Gallagher utilizes random student selector


Canva by Alex Rosa.

Maeve Yanes, Features Editor

This previously ran in our February 2023 issue. 

Social Studies teacher John Gallagher always keeps his students on their toes by using his teaching best friend, the Random Student Selector. 

Going on 30 years of teaching in the East Penn School District, Gallagher has fully mastered how to take control of a classroom and draw the attention of his students to him instead of their devices.

Gallagher takes on the teaching technique, “Sage on the Stage.” 

According to Top Hat, a glossary of education-based terms, “Sage on the stage is a teaching method where a professor imparts knowledge by lecturing to their class.” The students are expected to take notes on what their teacher is telling them, memorize it, and use it for assessments and projects. 

Gallagher believes in telling his students a story when he teaches, making history fun and interesting as he lectures.

“Tell them a story ‘cus that is what history is,” Gallagher said. “It’s a story.” 

Even though Gallagher finds his students to be focused and interested in the history he is teaching them, his classroom periodically goes silent when it is time to answer questions or voice opinions.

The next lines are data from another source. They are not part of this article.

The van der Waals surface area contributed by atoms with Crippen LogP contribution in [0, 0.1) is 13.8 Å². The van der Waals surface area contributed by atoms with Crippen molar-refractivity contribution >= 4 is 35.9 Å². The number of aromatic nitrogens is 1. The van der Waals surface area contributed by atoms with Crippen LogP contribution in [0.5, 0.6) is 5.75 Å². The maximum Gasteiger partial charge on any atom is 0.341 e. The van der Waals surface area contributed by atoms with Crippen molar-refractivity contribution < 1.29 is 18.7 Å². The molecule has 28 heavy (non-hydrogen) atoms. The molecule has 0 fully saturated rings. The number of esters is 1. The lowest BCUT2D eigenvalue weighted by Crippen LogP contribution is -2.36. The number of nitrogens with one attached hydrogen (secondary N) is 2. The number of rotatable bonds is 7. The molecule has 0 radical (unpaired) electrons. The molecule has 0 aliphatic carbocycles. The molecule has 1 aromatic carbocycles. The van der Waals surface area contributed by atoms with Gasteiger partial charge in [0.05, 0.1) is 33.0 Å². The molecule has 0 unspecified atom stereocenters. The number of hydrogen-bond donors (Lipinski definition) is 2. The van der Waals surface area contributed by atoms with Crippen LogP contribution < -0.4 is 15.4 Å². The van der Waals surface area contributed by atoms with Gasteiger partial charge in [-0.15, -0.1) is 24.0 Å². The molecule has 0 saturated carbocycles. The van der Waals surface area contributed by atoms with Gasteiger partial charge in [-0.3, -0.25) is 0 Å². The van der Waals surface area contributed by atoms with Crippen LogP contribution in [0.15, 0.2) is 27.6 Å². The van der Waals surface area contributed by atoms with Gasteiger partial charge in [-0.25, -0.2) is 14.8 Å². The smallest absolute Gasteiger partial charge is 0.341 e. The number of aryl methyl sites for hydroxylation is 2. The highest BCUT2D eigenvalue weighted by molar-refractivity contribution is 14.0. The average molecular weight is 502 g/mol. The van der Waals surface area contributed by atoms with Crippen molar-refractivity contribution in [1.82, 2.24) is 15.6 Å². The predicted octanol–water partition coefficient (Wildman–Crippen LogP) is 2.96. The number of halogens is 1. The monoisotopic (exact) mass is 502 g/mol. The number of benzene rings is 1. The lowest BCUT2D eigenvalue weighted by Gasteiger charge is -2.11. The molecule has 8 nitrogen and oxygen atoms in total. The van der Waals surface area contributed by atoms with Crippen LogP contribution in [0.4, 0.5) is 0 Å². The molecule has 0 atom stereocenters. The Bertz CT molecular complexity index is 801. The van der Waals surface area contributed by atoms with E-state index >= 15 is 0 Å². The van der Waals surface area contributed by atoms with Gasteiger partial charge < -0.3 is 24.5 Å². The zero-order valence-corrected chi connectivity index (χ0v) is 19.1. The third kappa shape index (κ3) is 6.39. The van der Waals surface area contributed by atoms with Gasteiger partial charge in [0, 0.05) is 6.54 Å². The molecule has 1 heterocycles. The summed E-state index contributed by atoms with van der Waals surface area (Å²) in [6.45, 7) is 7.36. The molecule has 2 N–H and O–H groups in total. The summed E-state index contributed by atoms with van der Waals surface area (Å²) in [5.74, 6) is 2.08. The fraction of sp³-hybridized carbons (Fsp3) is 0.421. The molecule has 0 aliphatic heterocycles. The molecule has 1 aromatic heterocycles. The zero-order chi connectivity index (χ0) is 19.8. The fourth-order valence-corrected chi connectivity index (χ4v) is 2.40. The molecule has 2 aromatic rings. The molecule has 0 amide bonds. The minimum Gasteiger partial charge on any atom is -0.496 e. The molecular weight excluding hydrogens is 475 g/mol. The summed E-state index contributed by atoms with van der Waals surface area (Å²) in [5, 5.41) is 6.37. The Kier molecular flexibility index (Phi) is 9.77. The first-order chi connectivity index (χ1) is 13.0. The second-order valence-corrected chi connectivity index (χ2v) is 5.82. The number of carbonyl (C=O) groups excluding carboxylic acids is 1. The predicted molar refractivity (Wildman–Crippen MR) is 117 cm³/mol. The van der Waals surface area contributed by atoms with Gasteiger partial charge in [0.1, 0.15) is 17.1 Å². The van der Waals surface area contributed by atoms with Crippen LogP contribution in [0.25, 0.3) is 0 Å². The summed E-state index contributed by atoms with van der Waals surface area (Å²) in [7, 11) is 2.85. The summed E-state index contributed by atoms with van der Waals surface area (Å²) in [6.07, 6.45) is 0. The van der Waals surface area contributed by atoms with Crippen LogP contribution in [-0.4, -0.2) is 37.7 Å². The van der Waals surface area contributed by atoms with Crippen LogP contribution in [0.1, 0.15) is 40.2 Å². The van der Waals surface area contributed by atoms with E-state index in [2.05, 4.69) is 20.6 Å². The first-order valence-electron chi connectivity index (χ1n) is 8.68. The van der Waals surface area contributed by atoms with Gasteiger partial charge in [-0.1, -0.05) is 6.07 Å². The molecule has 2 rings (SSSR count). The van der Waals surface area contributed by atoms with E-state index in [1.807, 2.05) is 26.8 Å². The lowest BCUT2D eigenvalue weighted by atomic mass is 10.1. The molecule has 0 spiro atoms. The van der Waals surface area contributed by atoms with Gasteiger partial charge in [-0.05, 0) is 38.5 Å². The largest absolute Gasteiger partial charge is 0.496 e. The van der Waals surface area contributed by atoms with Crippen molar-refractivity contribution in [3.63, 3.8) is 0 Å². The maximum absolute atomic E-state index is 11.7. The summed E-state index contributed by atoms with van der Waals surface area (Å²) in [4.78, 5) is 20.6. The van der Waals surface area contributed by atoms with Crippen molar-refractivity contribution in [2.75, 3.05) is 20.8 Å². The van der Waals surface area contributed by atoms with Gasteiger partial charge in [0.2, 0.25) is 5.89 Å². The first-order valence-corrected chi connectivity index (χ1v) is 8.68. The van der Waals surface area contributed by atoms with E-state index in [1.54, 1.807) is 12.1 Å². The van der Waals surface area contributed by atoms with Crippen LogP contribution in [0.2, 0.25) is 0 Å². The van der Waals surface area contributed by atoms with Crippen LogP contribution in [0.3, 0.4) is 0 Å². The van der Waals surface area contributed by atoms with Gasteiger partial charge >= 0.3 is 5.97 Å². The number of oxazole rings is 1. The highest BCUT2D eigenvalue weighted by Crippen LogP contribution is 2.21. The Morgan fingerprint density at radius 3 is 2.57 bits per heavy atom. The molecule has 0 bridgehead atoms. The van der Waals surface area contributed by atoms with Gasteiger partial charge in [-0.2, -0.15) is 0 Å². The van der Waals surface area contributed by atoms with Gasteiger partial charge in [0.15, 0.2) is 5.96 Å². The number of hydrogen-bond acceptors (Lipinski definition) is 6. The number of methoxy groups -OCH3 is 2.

“I have some classes where none of the shoulder muscles in the students work,” Gallagher said.

This is where the Random Student Selector, or the RSS, comes in. 

The Random Student Selector is a feature on the teacher version of PowerSchool that allows teachers to scramble their rosters, and the system will select one lucky — or unlucky — student. 

After discovering the RSS at a teachers’ inservice day, Gallagher thought it would be interesting to try it out in his classroom. 

Gallagher uses the RSS when asking questions that require small amounts, if any, of background information, or questions where he has already provided his students with the information to fully understand them. They tend to be point-of-view, opinion, review, or generally subjective questions in which students can answer with a variety of responses where there is no definitive “correct answer”. 

If he is asking his class a point-of-view question and plans on using the RSS to select who shares their answer, he will phrase the question as “what do you think of this…?”

When selecting students for knowledge-based questions, Gallagher will choose a topic that he taught in a previous class, using that part of the class as a review session; if the questions pertain to a section of reading, he gives them time in class to read. 

“Typically [it is]more rare if I [ask factual questions]. I make sure to say ‘if you don’t know, just say so’,” Gallagher said. 

Gallagher does not want his students to feel pressured to come up with an answer on the spot or panic when they’re asked a question they don’t know the answer to. He is open about being honest when you don’t know an answer, as he is conscious of his students being nervous when having to speak in front of a class. For this reason, the RSS can be a major source of anxiety for some students. 

“The anxiety part of it is always a concern for me,” Gallagher said. “I don’t use it to make the students anxious. I use it to help them deal with it.”